Australia Is Introducing a Special License Requirement for High-Powered Cars

Drivers of “ultra high-powered vehicles” will have additional responsibilities and higher penalties

Green Lamborghini car
Huracán Tecnica

We’re coming in hot on this one: Do you think the license that grants a person the permission to drive a regular commuter car should also allow that same person to drive a high-powered sports car on public roads? The State of South Australia doesn’t think so, and by the end of next year, residents with such cars will be required to have a special license for them, along with a host of new rules governing their usage. 

As reported by the Australian outlet Drive, vehicles with a power-to-weight ratio of at least 370 horsepower per 1,000kg or one metric ton (1.1 U.S. tons) that weigh less than 9,900 pounds will require a special “U-class” license to operate, excluding motorcycles and buses. 

Is that all performance cars? No, but it does include around 200 models of vehicles available to Australian drivers today. As an example, the article notes that the BMW M3 would be in the clear, but a driver of a Lamborghini Huracán, wouldn’t be, which is sadly pertinent. Much of the reasoning for the law stems from an incident in 2019 when a driver of a Huracán fatally struck a 15-year-old girl. 

So what’s it take to get a U-class license? Details are thin as the process is still being developed, but reportedly, it’s merely an online test. We say “merely” because (again, without knowing the details of the course or procedure), it doesn’t sound particularly difficult to get a hold of. What we do know is that the course will “ensure a person is aware of the risks associated with driving an UHPV (ultra high-powered vehicle) and the use of common vehicle features within Advanced Driver Assistance Systems,” according to a spokesperson for the South Australian Department of Transportation.

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Simple to get but perhaps not so much to bear. Holders of a U-Class could face fines up to $5,000 Australian ($3,290 US) for deliberately disabling “automated intervention systems” such as traction control, electronic stability control and automated emergency braking. There are also new definitions introduced for “driving without due care” that could carry a seven-year sentence at most.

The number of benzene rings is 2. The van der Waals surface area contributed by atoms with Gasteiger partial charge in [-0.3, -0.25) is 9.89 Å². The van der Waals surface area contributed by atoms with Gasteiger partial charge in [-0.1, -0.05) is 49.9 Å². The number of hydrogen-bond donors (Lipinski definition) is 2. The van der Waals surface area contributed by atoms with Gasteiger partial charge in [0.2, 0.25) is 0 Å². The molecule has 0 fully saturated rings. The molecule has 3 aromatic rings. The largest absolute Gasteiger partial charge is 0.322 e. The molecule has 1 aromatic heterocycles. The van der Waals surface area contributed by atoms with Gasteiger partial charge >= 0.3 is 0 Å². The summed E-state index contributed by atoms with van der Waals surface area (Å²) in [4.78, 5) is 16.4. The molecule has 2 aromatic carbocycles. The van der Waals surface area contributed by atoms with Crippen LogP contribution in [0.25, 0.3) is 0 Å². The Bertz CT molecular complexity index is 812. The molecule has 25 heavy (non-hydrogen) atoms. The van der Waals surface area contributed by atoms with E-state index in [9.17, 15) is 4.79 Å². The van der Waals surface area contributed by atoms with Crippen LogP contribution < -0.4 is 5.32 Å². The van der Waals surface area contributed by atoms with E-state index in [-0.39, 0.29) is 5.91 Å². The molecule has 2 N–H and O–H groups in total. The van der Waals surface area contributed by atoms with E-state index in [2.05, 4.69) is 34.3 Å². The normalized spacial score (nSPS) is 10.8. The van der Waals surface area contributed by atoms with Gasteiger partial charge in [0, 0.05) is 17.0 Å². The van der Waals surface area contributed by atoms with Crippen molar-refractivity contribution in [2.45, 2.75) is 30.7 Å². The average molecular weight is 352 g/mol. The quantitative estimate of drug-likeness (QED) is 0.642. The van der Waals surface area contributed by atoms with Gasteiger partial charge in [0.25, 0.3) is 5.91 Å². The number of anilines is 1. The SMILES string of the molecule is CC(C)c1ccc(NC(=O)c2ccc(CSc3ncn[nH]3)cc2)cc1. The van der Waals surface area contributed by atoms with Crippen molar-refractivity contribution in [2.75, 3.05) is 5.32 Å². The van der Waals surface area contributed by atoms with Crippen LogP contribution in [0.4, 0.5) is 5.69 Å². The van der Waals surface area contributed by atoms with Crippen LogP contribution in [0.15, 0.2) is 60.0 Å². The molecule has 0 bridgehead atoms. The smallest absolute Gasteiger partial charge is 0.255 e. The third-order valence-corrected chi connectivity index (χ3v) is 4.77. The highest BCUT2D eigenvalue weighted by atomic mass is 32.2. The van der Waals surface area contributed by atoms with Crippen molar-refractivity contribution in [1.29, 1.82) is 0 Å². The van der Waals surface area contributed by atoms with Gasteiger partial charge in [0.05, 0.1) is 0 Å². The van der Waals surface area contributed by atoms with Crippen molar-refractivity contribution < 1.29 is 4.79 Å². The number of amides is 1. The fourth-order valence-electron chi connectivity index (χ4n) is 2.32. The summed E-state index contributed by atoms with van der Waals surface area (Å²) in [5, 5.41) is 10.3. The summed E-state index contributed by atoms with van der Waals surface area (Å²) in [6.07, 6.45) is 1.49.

Heavy stuff, and easy to scrutinize from two hemispheres away, though it’s just as simple to see something take effect here, given our massive car culture. 

On one hand, it seems ludicrous that a freshly-minted US driver can immediately legally operate anything from a lowly economy car to a high-speed hypercar and anything in between after demonstrating that they know the basic fundamentals of that state’s driving laws. 

Without listing the myriad ways a high end sports car’s behavior differs from that of a daily driver, they are built for different purposes and demand a higher level of knowledge and experience to utilize safely. Motorsport governing bodies require different licenses for the various types of disciplines. Your local track club racer can’t participate in NASCAR with the same license, for example, so why extend a Honda Civic driver and a Ferrari Enzo driver the same privilege?

On the other hand, our road laws apply to all cars. 55 mph is the limit no matter what car you’re driving, and a U-Class license doesn’t grant anyone special exceptions to the rules already in place. That said, anyone holding one might laud it over others as proof of their own driving superiority and thus an excuse to drive as wildly as possible. 

We’re obviously painting things with a very broad brush here, and we’re not even going to touch the political side of this conversation, but there are some things we can take away from this: 

First off, driving is a privilege. We all “have” to do it these days since this is how our society is structured for the most part, but it’s still something we’re allowed to do, not a right we hold, and it can be taken away. With that said, it’s also a shared experience with people of all ages and skill levels operating all sorts of cars, most of which aren’t 1,000-horsepower track-destroyers. 

At the end of the day, we all want to get to where we’re going in one piece, regardless if it’s a joyride or a supermarket run, and the easiest way of doing that is by being sensible. Being aware of other people, most of whom are just getting on with their life, is a great start. The other is learning what a car can do. Take it to an autocross or take it to the track. Learn the limits of what it can do, be it a 130-horsepower hatchback or a 500-horsepower muscle car. A little education goes a long way and it’ll be fun, too, trust us.

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